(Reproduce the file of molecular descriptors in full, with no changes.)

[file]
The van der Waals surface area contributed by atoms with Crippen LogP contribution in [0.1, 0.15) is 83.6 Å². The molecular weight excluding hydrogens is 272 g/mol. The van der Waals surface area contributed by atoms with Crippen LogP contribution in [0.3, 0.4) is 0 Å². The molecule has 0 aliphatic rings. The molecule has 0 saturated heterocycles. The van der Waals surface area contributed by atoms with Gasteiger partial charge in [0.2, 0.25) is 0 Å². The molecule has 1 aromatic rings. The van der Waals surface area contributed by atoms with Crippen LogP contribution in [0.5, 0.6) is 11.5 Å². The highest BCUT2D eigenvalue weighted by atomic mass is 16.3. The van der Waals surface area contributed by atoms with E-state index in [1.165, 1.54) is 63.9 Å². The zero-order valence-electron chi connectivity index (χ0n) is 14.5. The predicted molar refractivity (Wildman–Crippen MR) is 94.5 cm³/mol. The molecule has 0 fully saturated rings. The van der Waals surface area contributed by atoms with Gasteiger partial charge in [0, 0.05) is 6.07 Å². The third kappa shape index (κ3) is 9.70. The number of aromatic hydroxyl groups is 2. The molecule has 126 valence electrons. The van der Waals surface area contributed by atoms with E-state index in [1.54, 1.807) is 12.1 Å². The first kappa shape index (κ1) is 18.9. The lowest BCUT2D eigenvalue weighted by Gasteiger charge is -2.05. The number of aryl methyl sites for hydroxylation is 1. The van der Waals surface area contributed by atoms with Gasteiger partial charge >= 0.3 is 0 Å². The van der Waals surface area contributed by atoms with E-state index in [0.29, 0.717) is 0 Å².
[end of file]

The van der Waals surface area contributed by atoms with Crippen LogP contribution in [0.1, 0.15) is 83.6 Å². The molecular weight excluding hydrogens is 272 g/mol. The van der Waals surface area contributed by atoms with Crippen LogP contribution in [0.3, 0.4) is 0 Å². The molecule has 0 aliphatic rings. The molecule has 0 saturated heterocycles. The van der Waals surface area contributed by atoms with Gasteiger partial charge in [0.2, 0.25) is 0 Å². The molecule has 1 aromatic rings. The van der Waals surface area contributed by atoms with Crippen LogP contribution in [0.5, 0.6) is 11.5 Å². The highest BCUT2D eigenvalue weighted by atomic mass is 16.3. The van der Waals surface area contributed by atoms with E-state index in [1.165, 1.54) is 63.9 Å². The zero-order valence-electron chi connectivity index (χ0n) is 14.5. The predicted molar refractivity (Wildman–Crippen MR) is 94.5 cm³/mol. The molecule has 0 fully saturated rings. The van der Waals surface area contributed by atoms with Gasteiger partial charge in [0, 0.05) is 6.07 Å². The third kappa shape index (κ3) is 9.70. The number of aromatic hydroxyl groups is 2. The molecule has 126 valence electrons. The van der Waals surface area contributed by atoms with E-state index in [1.54, 1.807) is 12.1 Å². The first kappa shape index (κ1) is 18.9. The lowest BCUT2D eigenvalue weighted by Gasteiger charge is -2.05. The number of aryl methyl sites for hydroxylation is 1. The van der Waals surface area contributed by atoms with Gasteiger partial charge >= 0.3 is 0 Å². The van der Waals surface area contributed by atoms with E-state index in [0.29, 0.717) is 0 Å².